Mar 20, 2023  
2015-2016 Undergraduate Academic Catalog 
2015-2016 Undergraduate Academic Catalog [ARCHIVED CATALOG]

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IE 4773 - Computer Aided Manufacturing/CNC Machining/Rapid Prototyping

2 lecture hours 2 lab hours 3 credits
Course Description
This course teaches students the fundamentals of computer aided manufacturing (CAM), computer numerical control (CNC) machining, and rapid prototyping (RP). Students will learn how to program a CNC machine using manual G/M code programming and computer aided manufacturing software. The course also provides an overview of rapid prototyping (freeform fabrication) technologies, and students will compare part production via RP and CNC. (prereq: IE 426  or ME 323  or consent of instructor, AE 1311  or ME 1601 )
Course Learning Outcomes
Upon successful completion of this course, the student will be able to:
  • Distinguish important capabilities and limitations of CNC machining and RP processes
  • Manually write a CNC program for a CNC mill and a CNC lathe
  • Use CAD/CAM software to create and execute CNC programs to machine workpieces on a CNC mill (for student-generated designs: 2.5D milling, hole-making, and 3D contour milling)
  • Explain workholding concepts and their importance to CNC machining operations
  • Select cutting tools and cutting conditions for various types of machining operations (drilling, facing, pocketing, etc.)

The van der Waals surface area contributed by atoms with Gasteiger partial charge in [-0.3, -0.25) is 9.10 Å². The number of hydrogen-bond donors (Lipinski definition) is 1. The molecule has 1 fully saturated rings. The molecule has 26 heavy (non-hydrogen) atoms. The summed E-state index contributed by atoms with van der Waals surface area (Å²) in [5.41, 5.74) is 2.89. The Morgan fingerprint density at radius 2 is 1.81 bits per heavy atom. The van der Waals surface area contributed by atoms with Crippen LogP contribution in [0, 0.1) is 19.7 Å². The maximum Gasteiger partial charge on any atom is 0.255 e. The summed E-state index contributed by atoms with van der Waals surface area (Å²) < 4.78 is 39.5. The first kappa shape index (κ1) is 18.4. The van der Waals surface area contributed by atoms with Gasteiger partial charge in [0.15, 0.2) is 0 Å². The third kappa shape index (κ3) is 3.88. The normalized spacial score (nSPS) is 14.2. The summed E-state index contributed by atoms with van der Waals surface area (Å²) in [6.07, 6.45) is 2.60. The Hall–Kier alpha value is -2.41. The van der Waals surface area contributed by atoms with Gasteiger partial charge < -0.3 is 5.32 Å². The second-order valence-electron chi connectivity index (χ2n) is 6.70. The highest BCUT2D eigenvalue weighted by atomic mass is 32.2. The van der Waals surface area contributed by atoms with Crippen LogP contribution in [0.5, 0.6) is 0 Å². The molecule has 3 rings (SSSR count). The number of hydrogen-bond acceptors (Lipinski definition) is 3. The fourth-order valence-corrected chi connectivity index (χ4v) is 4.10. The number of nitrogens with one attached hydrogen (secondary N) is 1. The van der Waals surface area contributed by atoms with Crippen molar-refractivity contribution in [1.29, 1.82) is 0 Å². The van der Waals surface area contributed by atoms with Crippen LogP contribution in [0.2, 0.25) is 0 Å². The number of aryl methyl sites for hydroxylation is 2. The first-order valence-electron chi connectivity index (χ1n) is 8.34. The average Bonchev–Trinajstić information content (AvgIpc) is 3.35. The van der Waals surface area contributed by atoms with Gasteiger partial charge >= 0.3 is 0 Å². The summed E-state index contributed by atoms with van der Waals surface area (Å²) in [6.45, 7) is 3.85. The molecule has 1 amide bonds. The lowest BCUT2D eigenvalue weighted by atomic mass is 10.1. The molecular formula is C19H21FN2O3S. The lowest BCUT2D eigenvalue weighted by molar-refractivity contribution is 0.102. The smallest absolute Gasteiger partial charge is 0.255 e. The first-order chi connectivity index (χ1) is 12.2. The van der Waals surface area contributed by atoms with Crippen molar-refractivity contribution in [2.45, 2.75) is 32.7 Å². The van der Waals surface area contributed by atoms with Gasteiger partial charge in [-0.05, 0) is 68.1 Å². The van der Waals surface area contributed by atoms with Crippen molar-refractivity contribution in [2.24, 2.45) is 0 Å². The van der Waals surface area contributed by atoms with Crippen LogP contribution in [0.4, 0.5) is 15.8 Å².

• Set up a CNC machining center, with oversight from a lab technician

Prerequisites by Topic
  • Knowledge of machining processes (milling, drilling, turning, etc.). Must know how to create a part design using 3-dimensional CAD software

Course Topics
  • Review of machining processes (1 week)
  • CNC machining and programming for mills (2 weeks)
  • CAM software and project work (4 weeks)
  • Workholding (0.5 weeks)
  • Rapid prototyping (1 week)
  • CNC machining and programming for lathes (0.5 weeks)
  • Canned programs and quick code (0.5 weeks)
  • Multi-axis machining (0.5 weeks)

Laboratory Topics
  • The 2-hour weekly lab, plus some additional lecture class periods are used for working with the CAM software package to create CNC programs. The programs are thoroughly simulated and tested before running them on a Haas VF-1 machining center. Students also learn how to set up and operate the Haas.

Charlene Yauch

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